Katherine Coffey-Vega, MD is a member of the following medical societies: Alpha Omega Alpha

Disclosure: Nothing to disclose.

Coauthor(s)

Angela Gentili, MD Director of Geriatric Medicine Fellowship Program, Professor of Internal Medicine, Division of Geriatric Medicine, Virginia Commonwealth University Health System and McGuire Veterans Affairs Medical Center, Richmond, VA

Angela Gentili, MD is a member of the following medical societies: Virginia Geriatrics Society, American Geriatrics Society

Disclosure: Nothing to disclose.

Muhammad Vohra, MD 

Muhammad Vohra, MD is a member of the following medical societies: American Geriatrics Society

Disclosure: Nothing to disclose.

David Kuan-Hua Chen, MD Consulting Staff, Department of Neurology, Michael E DeBakey Veterans Affairs Medical Center

David Kuan-Hua Chen, MD is a member of the following medical societies: Alpha Omega Alpha, Phi Beta Kappa

Disclosure: Nothing to disclose.

Specialty Editor Board

Francisco Talavera, PharmD, PhD Adjunct Assistant Professor, University of Nebraska Medical Center College of Pharmacy; Editor-in-Chief, Medscape Drug Reference

Disclosure: Received salary from Medscape for employment. for: Medscape.

Marcel E Conrad, MD Distinguished Professor of Medicine (Retired), University of South Alabama College of Medicine

Marcel E Conrad, MD is a member of the following medical societies: Alpha Omega Alpha, American Association for the Advancement of Science, American Association of Blood Banks, American Chemical Society, American College of Physicians, American Physiological Society, American Society for Clinical Investigation, American Society of Hematology, Association of American Physicians, Association of Military Surgeons of the US, International Society of Hematology, Society for Experimental Biology and Medicine, SWOG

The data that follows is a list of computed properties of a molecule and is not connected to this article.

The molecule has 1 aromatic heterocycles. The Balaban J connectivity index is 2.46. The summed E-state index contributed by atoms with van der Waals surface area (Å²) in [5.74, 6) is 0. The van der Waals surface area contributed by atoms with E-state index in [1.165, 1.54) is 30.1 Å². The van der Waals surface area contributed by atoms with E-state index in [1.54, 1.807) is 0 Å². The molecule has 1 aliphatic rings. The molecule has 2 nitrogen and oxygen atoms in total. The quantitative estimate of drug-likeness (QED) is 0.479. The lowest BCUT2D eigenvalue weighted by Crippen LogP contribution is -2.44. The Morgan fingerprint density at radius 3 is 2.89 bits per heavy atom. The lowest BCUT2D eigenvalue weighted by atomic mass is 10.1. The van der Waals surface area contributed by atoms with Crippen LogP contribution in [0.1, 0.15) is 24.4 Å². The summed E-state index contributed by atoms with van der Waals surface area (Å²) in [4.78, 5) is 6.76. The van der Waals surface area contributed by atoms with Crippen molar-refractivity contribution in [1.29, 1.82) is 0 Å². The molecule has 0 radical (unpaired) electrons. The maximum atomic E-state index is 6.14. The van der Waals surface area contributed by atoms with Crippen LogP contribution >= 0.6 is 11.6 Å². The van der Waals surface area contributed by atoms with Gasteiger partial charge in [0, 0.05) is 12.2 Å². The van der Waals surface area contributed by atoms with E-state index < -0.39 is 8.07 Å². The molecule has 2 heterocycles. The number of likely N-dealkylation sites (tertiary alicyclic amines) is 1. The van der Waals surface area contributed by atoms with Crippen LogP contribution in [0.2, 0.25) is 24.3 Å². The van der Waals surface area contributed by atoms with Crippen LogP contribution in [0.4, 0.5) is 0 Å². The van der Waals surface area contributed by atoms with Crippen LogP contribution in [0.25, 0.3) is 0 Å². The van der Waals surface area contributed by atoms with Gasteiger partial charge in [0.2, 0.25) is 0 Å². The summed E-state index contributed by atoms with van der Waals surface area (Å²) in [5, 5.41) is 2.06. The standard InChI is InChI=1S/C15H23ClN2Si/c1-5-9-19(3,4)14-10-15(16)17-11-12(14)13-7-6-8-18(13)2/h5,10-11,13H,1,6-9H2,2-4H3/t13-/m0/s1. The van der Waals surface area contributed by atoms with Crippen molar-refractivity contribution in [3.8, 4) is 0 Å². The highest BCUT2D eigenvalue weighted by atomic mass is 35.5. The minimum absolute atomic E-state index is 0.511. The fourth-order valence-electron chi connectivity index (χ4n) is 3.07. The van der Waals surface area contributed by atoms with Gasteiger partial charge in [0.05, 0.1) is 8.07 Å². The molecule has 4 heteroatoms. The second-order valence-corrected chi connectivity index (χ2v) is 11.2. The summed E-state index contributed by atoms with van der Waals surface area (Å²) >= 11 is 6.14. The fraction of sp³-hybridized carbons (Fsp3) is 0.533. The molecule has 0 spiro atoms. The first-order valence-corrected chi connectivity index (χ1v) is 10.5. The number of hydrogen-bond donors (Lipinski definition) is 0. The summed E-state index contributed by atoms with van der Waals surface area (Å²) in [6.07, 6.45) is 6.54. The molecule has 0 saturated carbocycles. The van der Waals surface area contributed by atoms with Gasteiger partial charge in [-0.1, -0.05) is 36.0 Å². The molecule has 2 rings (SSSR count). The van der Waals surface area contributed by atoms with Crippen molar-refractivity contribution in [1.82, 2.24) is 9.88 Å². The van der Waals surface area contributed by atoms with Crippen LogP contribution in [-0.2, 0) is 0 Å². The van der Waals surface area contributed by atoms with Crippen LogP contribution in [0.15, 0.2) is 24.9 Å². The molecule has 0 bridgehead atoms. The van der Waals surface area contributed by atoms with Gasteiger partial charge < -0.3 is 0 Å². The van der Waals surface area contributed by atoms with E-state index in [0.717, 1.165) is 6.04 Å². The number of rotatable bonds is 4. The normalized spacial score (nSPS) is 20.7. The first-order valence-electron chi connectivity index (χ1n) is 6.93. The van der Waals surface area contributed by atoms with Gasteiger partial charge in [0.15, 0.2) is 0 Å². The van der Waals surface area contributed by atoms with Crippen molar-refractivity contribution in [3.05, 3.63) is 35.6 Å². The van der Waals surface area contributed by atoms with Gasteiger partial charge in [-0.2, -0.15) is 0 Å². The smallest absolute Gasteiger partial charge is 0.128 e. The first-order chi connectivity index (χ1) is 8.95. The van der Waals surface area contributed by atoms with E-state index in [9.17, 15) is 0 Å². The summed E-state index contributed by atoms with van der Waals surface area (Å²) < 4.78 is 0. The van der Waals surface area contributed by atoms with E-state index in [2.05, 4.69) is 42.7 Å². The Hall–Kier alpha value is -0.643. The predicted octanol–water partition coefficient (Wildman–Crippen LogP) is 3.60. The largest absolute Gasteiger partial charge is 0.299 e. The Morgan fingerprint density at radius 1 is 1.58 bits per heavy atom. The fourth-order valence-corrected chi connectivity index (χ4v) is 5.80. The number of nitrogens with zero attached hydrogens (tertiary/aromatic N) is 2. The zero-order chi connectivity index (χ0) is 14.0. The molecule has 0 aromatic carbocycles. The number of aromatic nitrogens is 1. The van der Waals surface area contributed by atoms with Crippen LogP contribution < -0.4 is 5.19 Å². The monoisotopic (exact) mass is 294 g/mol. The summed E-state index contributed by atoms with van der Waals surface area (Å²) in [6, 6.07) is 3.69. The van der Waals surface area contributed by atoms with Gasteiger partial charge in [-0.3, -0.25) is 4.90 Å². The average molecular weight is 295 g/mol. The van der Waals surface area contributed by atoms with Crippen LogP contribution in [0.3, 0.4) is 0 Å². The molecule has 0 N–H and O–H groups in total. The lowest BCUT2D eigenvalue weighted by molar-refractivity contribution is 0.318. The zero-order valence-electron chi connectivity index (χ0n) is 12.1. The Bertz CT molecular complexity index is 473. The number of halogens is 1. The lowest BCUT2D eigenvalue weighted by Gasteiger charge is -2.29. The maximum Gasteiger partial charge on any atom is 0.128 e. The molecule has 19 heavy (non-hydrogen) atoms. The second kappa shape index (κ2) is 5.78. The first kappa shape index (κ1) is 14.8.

Disclosure: Partner received none from No financial interests for none.

Chief Editor

Emmanuel C Besa, MD Professor Emeritus, Department of Medicine, Division of Hematologic Malignancies and Hematopoietic Stem Cell Transplantation, Kimmel Cancer Center, Jefferson Medical College of Thomas Jefferson University

Emmanuel C Besa, MD is a member of the following medical societies: American Association for Cancer Education, American Society of Clinical Oncology, American College of Clinical Pharmacology, American Federation for Medical Research, American Society of Hematology, New York Academy of Sciences

Disclosure: Nothing to disclose.

Additional Contributors

Pradyumna D Phatak, MBBS, MD Chair, Division of Hematology and Medical Oncology, Rochester General Hospital; Clinical Professor of Oncology, Roswell Park Cancer Institute

Pradyumna D Phatak, MBBS, MD is a member of the following medical societies: American Society of Hematology

Disclosure: Received honoraria from Novartis for speaking and teaching.

Acknowledgements

The authors and editors of Medscape Reference gratefully acknowledge the contributions of previous coauthor Ahmed Mosalem, MD, to the development and writing of this article.

The authors and editors of Medscape Reference also gratefully acknowledge the contributions of previous coauthors Subir Vij, MD, MPH and Waleed Siddiqi, MD to the development and writing of this article.

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The chemical structure of folic acid and amethopterin (methotrexate), a folic acid antagonist, shows the similarity of structure.
The transformation of formiminoglutamic acid to glutamic acid is dependent upon both vitamin B-12 and tetrahydrofolate. In contrast, the transformation of homocysteine to methionine is a vitamin B-12–dependent reaction.
Both folic acid and vitamin B-12 participate in the synthesis of DNA and RNA.
Histologically, the megaloblastosis caused by folic acid deficiency cannot be differentiated from that observed with vitamin B-12 deficiency.
Peripheral smear of blood in a patient with pernicious anemia. Macrocytes are observed and some of the red blood cells show ovalocytosis. A 6-lobed polymorphonuclear leucocyte is present.
Bone marrow aspirate from a patient with untreated pernicious anemia. Megaloblastic maturation of erythroid precursors is shown. Two megaloblasts occupy the center of the slide with a megaloblastic normoblast above.